Maryland's freshman class last year was notable for two reasons: first, for being one of the best ones since Ralph Friedgen arrived on the scene; and second, for burning an astronomical amount of those said freshmen's redshirts. Seriously: ten true freshman redshirts were burnt, most of them needlessly.
That number dropped to eight once Caleb Porzel and Avery Murray left the program, which made everything seem a tad more reasonable. Besides, the past is the past, and except for analyzing whether or not Friedgen and James Franklin should remain aboard, there's no point whining about it.
However, when the redshirts were burnt, they accelerated the eligibility clocks of those eight players. With just three years to make an impact on the team instead of four, it becomes paramount that, in order to make the most of their time, this year's true sophomores do as much as possible in the (comparatively) little they have left.
Below is an overview of each of the eight true sophomores, what they did last year, and what the outlook is for this year and their careers beyond, however shortened they may be:
Justin Anderson, DT/DE
What he did last year: Anderson saw sparse playing time last year, getting in only a few plays in his six games. He saw his first action the same week Joe Vellano returned from injury, Vellano promptly jumped him on the depth chart and stole most of his playing time. Anderson ended up with three total tackles, and moved occasionally between defensive tackle and defensive end.
Where he stands now: He's "clearly" the starter at anchor, which is really just a fancy word for defensive end. I'm not sure that his minimal experience last year helped him that much last year, but it's obvious that he's impressed the coaches one way or the other and he'll be on the field for the first play against Navy. It's very possible he'll be a three-year starter and a key to the defense later in his career.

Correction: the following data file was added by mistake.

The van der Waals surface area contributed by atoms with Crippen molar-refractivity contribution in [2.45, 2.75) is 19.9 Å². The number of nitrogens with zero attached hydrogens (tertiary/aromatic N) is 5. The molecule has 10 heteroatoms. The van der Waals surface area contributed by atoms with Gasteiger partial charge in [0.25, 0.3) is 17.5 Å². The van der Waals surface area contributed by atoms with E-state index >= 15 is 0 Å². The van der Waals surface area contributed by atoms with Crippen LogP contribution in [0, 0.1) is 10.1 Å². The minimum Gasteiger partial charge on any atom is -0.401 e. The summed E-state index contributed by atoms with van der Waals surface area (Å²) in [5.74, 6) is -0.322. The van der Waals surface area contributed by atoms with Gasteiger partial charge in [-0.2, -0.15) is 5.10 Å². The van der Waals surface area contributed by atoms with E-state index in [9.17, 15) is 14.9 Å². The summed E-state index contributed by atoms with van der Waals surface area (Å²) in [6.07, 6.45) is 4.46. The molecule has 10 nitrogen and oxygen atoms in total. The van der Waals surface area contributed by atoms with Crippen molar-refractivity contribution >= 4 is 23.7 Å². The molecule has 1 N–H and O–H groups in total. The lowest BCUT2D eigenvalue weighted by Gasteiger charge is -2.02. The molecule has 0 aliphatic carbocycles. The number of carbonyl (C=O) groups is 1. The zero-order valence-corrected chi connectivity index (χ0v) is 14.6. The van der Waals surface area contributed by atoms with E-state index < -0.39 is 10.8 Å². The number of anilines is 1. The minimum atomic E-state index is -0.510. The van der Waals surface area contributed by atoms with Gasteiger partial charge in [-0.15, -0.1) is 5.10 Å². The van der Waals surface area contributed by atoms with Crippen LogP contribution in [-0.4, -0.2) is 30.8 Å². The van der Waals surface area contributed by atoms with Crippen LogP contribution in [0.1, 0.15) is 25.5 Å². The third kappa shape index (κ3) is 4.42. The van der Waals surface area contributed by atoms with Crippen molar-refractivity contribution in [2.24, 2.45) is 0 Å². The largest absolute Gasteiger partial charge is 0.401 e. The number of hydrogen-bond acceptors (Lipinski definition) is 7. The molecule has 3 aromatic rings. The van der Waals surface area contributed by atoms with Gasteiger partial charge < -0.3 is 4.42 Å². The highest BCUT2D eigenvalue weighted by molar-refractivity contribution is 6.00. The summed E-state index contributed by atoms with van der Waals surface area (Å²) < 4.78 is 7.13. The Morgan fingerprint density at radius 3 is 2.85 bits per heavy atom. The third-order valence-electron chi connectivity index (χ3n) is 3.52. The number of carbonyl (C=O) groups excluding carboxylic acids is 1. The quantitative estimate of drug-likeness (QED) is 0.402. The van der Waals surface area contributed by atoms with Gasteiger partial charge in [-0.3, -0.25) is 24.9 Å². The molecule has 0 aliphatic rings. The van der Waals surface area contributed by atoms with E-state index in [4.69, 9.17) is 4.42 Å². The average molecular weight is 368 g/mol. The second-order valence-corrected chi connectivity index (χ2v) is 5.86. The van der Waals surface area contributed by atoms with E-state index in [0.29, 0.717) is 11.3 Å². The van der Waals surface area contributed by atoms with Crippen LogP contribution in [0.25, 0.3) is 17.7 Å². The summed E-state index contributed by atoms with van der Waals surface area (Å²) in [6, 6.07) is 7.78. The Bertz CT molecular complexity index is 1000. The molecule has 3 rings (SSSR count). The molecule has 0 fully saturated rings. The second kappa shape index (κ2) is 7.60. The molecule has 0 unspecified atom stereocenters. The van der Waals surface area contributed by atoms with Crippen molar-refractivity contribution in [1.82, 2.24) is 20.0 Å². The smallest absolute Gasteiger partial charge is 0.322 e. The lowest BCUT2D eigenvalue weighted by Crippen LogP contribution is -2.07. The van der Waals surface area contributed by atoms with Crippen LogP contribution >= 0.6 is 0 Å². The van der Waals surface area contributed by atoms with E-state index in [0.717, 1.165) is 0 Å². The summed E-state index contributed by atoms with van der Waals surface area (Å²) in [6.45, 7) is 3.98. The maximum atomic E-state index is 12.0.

Ryan Donohue, LB
What he did last year: Donohue saw time in seven games last year tallied four tackles. He rarely got on the field outside of special teams and the occasional play in reserve for Alex Wujciak.
Where he stands now: The linebacker exodus has been kind to Donhue. With Javarie Johnson and Avery Murray transferred and Ben Pooler injured, an opportunity opened for Donohue, who is now the second-string weakside linebacker behind Demetrius Hartsfield. He may never start for Maryland - he's the same year as Hartsfield and won't likely jump Mackall or Drakeford at strongside or middle 'backer. Still, he'll be an excellent reserve linebacker with a lot of versatility, similar to what Pooler would've been this year.
Darin Drakeford, LB
What he did last year: A highly-touted linebacker from the DC area, Drakeford impressed coaches in practice and played in 11 games last year, missing only Middle Tennessee State. He played mostly on special teams and the occasional play in reserve, but he was impressive when he got the chance; for example, against Florida State, he made a crucial, bone-crunching tackle on a third and ten.
Where he stands now: Currently, Drakeford is Adrian Moten's top backup at strongside linebacker. Drakeford won't jump Moten in any case other than injury, and but he's seen playing time at middle linebacker and could be the primary backup for all three positions. Once Moten graduates, Drakeford should be a starter.
Nick Ferrara, K